The occurrence of parasitic infections in Nile tilapia (Oreochromis niloticus (Linnaeus, 1758)) cultured in Sinaloa, Mexico were investigated. Fish samples were obtained from different fish farms over the last 11 yr. In total, 433 fish were examined and 13 parasite species (8 protozoans and 5 monogeneans) were found. Trichodina spp., Cichlidogyrus spp., and Gyrodactylus spp. were the most-common parasites and occurred in most years, reaching prevalences of 81, 60, and 48%, respectively. Trichodina spp. and Cichlidogyrus spp. were the only species to be found in 5 fish farms in the same year, which occurred in 2008. These results suggest that parasite infections in farmed tilapia have likely become permanently established in Sinaloa, probably because of the poor water quality and incorrect management practices. We argue that better educational programs are needed to correctly comply with biosecurity measures to prevent and control fish diseases.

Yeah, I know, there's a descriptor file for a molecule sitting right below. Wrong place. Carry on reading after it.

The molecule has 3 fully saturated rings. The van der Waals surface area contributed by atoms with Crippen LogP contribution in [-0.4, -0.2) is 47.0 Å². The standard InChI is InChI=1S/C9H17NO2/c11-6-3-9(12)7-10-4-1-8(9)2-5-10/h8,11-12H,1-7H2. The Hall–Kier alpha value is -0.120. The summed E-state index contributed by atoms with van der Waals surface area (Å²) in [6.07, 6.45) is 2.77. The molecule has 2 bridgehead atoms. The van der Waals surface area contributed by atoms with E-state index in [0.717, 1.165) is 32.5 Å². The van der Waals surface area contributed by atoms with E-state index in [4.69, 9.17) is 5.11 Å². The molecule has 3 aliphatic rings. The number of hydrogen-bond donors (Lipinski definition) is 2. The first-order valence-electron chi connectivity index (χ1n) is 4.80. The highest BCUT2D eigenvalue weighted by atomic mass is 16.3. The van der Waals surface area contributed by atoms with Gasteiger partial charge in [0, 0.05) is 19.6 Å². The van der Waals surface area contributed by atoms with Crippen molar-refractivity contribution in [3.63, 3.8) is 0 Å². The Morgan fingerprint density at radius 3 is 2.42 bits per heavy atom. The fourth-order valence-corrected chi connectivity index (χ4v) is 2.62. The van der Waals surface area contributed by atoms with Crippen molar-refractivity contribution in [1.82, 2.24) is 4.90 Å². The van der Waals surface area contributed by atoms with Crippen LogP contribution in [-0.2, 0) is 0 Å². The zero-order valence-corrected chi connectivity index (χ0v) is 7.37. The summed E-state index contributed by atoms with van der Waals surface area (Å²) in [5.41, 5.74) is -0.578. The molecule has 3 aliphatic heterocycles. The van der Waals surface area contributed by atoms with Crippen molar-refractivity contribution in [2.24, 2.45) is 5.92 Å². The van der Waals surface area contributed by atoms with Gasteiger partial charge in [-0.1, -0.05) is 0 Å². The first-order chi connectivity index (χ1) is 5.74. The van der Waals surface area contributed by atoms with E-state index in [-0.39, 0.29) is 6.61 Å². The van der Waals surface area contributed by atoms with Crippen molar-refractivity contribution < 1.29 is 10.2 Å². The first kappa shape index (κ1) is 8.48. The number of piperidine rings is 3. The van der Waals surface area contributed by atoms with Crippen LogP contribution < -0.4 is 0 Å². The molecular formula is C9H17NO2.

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Vol. 85 • No. 2